So, Unemployed Then.
“So, are you employed?”
“Yes. I work about 60 hours a week. I teach my eldest daughter 5th grade, and I am her full-time nurse. I train our service dog. I run a household of four. I am a contracted writer and an amateur painter. I also volunteer my time for a couple of non-profit organizations on an ongoing basis.”
Long, drawn out pause.
“So, you are unemployed then.”
Last night, our family attended my husband’s work holiday party. I appreciate that his company allowed for it to be a family affair. I also loved the creativity as the event had a Star Wars theme. My daughters were thrilled to see Star Wars characters menacing the halls bedecked for the holidays, and every child (including a few parents – myself included) were gifted light sabers and storm trooper masks.
My husband’s office is absolutely amazing. Situated on the 29th floor of a building whose lobby currently adorns various color-themed Christmas trees, marble inlaid in the floors, and adorable storefronts with every imaginable trinket for purchase, it also boasts 360 degree views of Portland.
I was so enamored by it all, that I even took a picture of the sign above the women’s restroom.
This night had a star next to it on our family calendar.
My eldest has been in a lot of pain for the last couple of days. We gave her a large dose of meds prior to the event and because of my role as her nurse, I found myself with about 15 minutes to get ready for the party.
My daughters fought the entire ride there, and besides the excitement connected to receiving light sabers and seeing characters, the two were out of sorts and complaining.
My expectations were so grand for the evening – a night out in downtown Portland, an incredible office I had longed to see, and I was excited to take the girls to see the Christmas Tree in Pioneer Square – a short distance by foot. Magic!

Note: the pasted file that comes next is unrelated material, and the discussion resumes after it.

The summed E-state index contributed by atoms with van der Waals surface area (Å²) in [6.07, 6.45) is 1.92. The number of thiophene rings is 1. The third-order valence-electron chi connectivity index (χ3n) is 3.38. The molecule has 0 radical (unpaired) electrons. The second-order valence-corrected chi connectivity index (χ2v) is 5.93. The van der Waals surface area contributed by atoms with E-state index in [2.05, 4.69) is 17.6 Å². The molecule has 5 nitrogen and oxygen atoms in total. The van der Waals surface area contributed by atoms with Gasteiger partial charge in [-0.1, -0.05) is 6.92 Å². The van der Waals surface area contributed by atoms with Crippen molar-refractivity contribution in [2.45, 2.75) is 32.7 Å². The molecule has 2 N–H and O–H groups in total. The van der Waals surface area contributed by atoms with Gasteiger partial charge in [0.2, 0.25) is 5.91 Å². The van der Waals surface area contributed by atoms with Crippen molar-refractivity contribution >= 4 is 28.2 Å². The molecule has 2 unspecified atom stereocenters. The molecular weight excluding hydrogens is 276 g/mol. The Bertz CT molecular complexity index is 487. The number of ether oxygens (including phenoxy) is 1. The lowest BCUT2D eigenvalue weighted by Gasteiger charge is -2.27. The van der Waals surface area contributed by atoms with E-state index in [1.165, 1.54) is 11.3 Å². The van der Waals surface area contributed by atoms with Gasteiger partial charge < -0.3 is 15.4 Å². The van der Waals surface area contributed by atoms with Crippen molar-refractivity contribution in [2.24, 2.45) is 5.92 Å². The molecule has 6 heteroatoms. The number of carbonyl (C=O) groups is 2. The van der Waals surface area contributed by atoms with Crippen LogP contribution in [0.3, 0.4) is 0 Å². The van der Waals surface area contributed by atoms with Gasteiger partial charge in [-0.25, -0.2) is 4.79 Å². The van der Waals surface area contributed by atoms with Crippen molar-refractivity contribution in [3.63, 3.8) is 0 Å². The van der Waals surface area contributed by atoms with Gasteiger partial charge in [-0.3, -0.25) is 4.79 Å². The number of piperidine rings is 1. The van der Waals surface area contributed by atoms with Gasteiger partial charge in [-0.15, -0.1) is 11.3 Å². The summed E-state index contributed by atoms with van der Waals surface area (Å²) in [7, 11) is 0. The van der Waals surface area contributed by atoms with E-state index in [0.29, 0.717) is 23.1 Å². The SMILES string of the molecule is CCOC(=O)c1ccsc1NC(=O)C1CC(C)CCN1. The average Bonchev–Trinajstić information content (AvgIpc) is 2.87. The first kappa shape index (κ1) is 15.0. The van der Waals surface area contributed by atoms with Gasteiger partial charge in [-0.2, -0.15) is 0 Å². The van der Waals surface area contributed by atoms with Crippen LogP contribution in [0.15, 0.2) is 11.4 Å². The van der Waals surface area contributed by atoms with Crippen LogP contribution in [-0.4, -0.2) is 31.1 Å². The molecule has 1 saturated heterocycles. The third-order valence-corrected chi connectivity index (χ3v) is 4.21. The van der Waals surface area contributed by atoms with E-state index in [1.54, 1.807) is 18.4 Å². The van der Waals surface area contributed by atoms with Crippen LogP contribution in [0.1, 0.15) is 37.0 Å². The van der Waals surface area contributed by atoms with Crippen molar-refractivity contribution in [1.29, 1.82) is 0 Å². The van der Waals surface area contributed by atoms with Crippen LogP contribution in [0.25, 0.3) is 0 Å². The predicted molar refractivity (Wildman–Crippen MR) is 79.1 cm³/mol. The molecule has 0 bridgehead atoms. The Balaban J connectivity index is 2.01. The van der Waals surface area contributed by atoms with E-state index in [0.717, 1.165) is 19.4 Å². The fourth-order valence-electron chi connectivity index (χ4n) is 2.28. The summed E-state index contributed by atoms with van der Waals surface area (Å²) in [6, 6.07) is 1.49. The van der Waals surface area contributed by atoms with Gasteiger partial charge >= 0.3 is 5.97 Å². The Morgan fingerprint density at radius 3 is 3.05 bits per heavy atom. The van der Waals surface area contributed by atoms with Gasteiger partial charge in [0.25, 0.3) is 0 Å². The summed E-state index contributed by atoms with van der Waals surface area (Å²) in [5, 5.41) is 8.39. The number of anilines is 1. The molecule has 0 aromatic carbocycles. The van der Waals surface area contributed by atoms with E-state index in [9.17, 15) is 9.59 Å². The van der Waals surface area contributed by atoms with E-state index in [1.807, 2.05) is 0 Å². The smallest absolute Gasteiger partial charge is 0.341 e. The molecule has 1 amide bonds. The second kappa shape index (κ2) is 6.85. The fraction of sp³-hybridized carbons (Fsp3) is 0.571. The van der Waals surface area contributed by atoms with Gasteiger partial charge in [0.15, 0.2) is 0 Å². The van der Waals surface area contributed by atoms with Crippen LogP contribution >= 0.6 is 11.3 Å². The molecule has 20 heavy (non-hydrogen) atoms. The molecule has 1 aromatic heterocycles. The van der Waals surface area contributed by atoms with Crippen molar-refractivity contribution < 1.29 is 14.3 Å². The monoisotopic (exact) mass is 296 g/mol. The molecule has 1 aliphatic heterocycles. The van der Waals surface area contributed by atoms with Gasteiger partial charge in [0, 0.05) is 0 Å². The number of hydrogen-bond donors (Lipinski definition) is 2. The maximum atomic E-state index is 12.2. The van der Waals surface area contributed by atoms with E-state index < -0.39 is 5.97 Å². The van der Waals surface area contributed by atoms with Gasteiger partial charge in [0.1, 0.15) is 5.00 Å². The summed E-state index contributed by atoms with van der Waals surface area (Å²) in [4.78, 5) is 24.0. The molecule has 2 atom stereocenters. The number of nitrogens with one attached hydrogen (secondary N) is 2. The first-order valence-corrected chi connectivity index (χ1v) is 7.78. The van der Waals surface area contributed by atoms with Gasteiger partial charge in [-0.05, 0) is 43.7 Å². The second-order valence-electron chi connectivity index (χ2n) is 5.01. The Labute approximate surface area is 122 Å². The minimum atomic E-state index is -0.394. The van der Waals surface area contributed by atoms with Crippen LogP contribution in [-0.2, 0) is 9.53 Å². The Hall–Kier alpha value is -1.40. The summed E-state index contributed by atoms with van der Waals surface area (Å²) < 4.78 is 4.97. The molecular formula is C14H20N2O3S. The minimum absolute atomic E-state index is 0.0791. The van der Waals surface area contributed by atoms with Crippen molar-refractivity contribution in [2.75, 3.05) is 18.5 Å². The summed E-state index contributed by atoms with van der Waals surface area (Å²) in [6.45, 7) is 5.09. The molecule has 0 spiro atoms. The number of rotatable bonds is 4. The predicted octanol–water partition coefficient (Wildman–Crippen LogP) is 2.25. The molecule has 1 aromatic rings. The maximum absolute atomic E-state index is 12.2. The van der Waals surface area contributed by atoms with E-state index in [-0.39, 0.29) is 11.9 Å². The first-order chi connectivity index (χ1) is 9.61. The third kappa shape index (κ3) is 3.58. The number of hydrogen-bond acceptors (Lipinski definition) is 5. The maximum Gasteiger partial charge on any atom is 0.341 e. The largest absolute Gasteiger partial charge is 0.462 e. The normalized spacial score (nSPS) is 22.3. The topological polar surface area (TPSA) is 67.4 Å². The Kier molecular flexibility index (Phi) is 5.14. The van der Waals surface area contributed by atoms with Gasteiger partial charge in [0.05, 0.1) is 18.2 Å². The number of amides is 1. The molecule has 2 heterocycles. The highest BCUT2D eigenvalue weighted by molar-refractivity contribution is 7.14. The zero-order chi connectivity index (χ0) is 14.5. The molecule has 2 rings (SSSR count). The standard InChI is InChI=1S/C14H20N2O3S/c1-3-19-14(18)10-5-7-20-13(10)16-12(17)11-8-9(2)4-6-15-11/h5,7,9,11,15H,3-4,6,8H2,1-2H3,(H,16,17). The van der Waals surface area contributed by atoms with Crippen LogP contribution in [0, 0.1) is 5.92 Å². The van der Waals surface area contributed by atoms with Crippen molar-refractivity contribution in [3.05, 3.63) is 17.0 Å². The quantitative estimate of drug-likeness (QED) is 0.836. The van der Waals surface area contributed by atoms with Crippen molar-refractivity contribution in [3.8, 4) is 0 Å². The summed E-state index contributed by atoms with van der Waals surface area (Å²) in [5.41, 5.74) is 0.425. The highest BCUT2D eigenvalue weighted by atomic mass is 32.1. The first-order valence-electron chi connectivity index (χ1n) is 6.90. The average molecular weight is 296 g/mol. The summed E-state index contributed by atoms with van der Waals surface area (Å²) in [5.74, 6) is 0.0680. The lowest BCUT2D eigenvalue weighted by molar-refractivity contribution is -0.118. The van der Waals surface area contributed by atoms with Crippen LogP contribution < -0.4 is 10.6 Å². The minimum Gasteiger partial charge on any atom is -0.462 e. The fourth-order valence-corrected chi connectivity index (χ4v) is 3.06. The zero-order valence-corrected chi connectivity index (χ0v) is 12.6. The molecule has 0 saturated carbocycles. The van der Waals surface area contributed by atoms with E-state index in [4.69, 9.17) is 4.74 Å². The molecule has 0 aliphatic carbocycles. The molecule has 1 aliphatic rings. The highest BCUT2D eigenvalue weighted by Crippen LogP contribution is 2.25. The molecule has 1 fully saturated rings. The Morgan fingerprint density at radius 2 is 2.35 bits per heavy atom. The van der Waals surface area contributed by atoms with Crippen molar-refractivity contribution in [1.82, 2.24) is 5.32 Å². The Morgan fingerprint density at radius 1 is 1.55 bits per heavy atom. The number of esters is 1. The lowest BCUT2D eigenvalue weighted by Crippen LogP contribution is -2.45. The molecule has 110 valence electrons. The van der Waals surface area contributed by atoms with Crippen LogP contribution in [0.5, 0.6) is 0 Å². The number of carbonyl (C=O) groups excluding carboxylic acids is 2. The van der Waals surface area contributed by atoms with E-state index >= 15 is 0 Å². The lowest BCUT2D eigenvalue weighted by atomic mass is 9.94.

We stayed just under an hour.
I have been thinking about the conversation above.
I have been thinking about how difficult it is to admit that sometimes I really do not enjoy being a stay-at-home mother.
I have been thinking about how taboo it is to say that out loud, or in this case write it, because inevitably my inner voice responds,
“You are so fortunate to get to stay at home!”
“You are so fortunate to be a mom!”
As you read this, Dear Reader, you might be thinking the same.
Can we be honest and just admit that sometimes it can be both?
I AM fortunate.
I am aware.
I so get it.
Having acknowledged that, I find that it is equally important to recognize the longing and the tension and the desires that creep in where if I could trade places with my husband and work from the 29th floor in Downtown –
I believe the Giver of All Things referred to the tree and the branches in order to remind us as a humanity that every Beloved has value and that every Beloved has a role to play that creates synergy and allows that tree to grow and to flourish.
When a branch is cut off, the tree loses strength and vitality.
My current branch is stay-at-home mom. A title that I long to see permanently removed from the dictionary and replaced with,
Renaissance Woman, Doer of All the Things
(or something similar)
or at least give me a box under the employment option on the forms I have to fill out that states,
“a Human with Value”.